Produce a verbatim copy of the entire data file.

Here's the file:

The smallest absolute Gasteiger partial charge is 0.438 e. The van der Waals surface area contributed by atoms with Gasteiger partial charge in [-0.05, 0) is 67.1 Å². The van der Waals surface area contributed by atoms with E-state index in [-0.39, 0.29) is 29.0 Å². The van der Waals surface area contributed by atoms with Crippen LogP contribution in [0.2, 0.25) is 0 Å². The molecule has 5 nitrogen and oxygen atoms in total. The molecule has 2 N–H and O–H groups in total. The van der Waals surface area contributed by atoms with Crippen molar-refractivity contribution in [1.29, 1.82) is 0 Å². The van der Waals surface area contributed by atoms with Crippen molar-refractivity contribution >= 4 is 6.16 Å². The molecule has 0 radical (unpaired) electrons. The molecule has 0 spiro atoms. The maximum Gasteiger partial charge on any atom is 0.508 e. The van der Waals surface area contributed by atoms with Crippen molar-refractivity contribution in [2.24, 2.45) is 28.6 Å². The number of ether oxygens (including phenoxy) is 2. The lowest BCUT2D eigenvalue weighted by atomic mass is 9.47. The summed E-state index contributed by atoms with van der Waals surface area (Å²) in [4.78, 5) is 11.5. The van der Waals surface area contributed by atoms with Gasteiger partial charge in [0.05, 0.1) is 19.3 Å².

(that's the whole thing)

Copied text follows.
The smallest absolute Gasteiger partial charge is 0.438 e. The van der Waals surface area contributed by atoms with Gasteiger partial charge in [-0.05, 0) is 67.1 Å². The van der Waals surface area contributed by atoms with E-state index in [-0.39, 0.29) is 29.0 Å². The van der Waals surface area contributed by atoms with Crippen LogP contribution in [0.2, 0.25) is 0 Å². The molecule has 5 nitrogen and oxygen atoms in total. The molecule has 2 N–H and O–H groups in total. The van der Waals surface area contributed by atoms with Crippen molar-refractivity contribution in [1.29, 1.82) is 0 Å². The van der Waals surface area contributed by atoms with Crippen molar-refractivity contribution >= 4 is 6.16 Å². The molecule has 0 radical (unpaired) electrons. The molecule has 0 spiro atoms. The maximum Gasteiger partial charge on any atom is 0.508 e. The van der Waals surface area contributed by atoms with Crippen molar-refractivity contribution in [2.24, 2.45) is 28.6 Å². The number of ether oxygens (including phenoxy) is 2. The lowest BCUT2D eigenvalue weighted by atomic mass is 9.47. The summed E-state index contributed by atoms with van der Waals surface area (Å²) in [4.78, 5) is 11.5. The van der Waals surface area contributed by atoms with Gasteiger partial charge in [0.05, 0.1) is 19.3 Å².